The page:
While Beijing is the government center of China and Shanghai the financial center, Xian is the educational and technical center with more than 100 universities and 800,000 students. I am a member of a team of 12 volunteers through Global Volunteers, a non-profit organization headquartered in Minneapolis that is teaching conversational English to students at Eurasia University. Eurasia is a 10-year-old private university with 20,000 students. Every student lives on campus in a dormitory and all freshman are required to take military training. In the foreign language department the students are required to take English and either French or Japanese. Almost every student on campus has some command of English. The students are extremely proud of the Olympic Games and are an excellent example of the pride everyone is taking in China being showcased to the world next year.

In addition to classes, we helped prepare nine students for a national speech contest and several used the Beijing theme, “One World, One Peace,” in their essays. Last week, we judged a speech contest at the Fourth Army Military University and Hospital and again, several of the presenters adopted the Olympic slogan in their remarks. National pride is a positive epidemic in this country of 1.3 billion people who are proud of its 5,000-year-old history. Before Xian, I visited Shanghai, Yichang, Chongqing and Beijing and you could not walk a block without seeing the Olympic logo. You don’t need to understand Chinese when you see the Olympic promotions on television or billboards, or in newspapers and magazines.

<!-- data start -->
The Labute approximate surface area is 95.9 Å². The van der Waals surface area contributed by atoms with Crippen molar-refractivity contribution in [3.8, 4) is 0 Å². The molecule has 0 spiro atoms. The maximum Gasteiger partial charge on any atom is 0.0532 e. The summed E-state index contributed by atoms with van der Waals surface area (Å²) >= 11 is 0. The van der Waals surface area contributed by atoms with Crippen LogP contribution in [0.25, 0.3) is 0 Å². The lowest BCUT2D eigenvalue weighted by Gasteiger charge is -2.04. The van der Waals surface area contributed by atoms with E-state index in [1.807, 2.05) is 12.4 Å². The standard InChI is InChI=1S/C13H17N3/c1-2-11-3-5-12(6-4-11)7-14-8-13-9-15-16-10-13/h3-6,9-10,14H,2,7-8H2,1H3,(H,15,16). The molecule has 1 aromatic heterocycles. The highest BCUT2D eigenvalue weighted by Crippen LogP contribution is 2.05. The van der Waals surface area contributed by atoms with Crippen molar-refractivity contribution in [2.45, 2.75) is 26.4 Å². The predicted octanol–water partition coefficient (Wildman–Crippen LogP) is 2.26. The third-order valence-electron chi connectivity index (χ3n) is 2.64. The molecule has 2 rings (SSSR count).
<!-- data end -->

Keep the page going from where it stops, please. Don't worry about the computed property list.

However, as Chen Weihua wrote in a commentary in China Daily, bad manners could jeopardize the success of the Olympics. “While the Beijing Olympics and Shanghai World Expo will be a big test and a display of public behavior, cultivating good social manners is not just for these events, it is vital to the country’s goal of building a harmonious society, sustaining development and winning respect from people all over the world,” Chen wrote. “Cultivating good social manners for our citizens means a lot more than winning 100 Olympic gold medals.” Notes: Visitors should be prepared for a surprise in Chinese toilets. There are very few Western toilets except in five-star hotels and I didn¡¯t see any in the new Xian International Airport. Visitors also should always carry toilet paper with them because there is none in most toilet facilities.

Several of us took a break from local Chinese food, unlike anything you can order in the U.S., and decided to have lunch at the Pizza Hut in Xi’an’s largest mall. We needed reservations but it was worth the wait. You cannot drink or brush your teeth with any tap water, even in five-star hotels. It is not safe. Always use bottled water and carry it with you wherever you go. Athletes who have sought out hotels in the past may find it in their best interests in Beijing to stay in the Olympic Village. The Beijing Organizing Committee for the Olympic Games has not issued a statement regarding the safety of the tap water in the Olympic Village. Years ago the late Col. Red Blaik, coach of the greatest teams in Army history, always had local water trucked from West Point to the site of every away game the team played. National Olympic Committees may want to insure a plentiful supply of their country’s bottled water for their athletes.

(Rene A. Henry is an author and writer who lives in Seattle. He spent more than 35 years of his professional career in international and Olympic sports. He also has given of his time to teach in Italy and Mexico for Global Volunteers. )

7 replies
  1. Riley & Dan's Mom
    Riley & Dan's Mom says:

    So glad I stumbled across your blog today. I was a global volunteer in Xian in November of 2002 and it changed my life forever. I loved every minute of my time teaching. I came home and started the paperwork to adopt from China right away and now have two adopted children.
    I can’t wait until they are old enough for us to go on a global volunteer trip together.
    Much luck and I will be following the rest of your journey.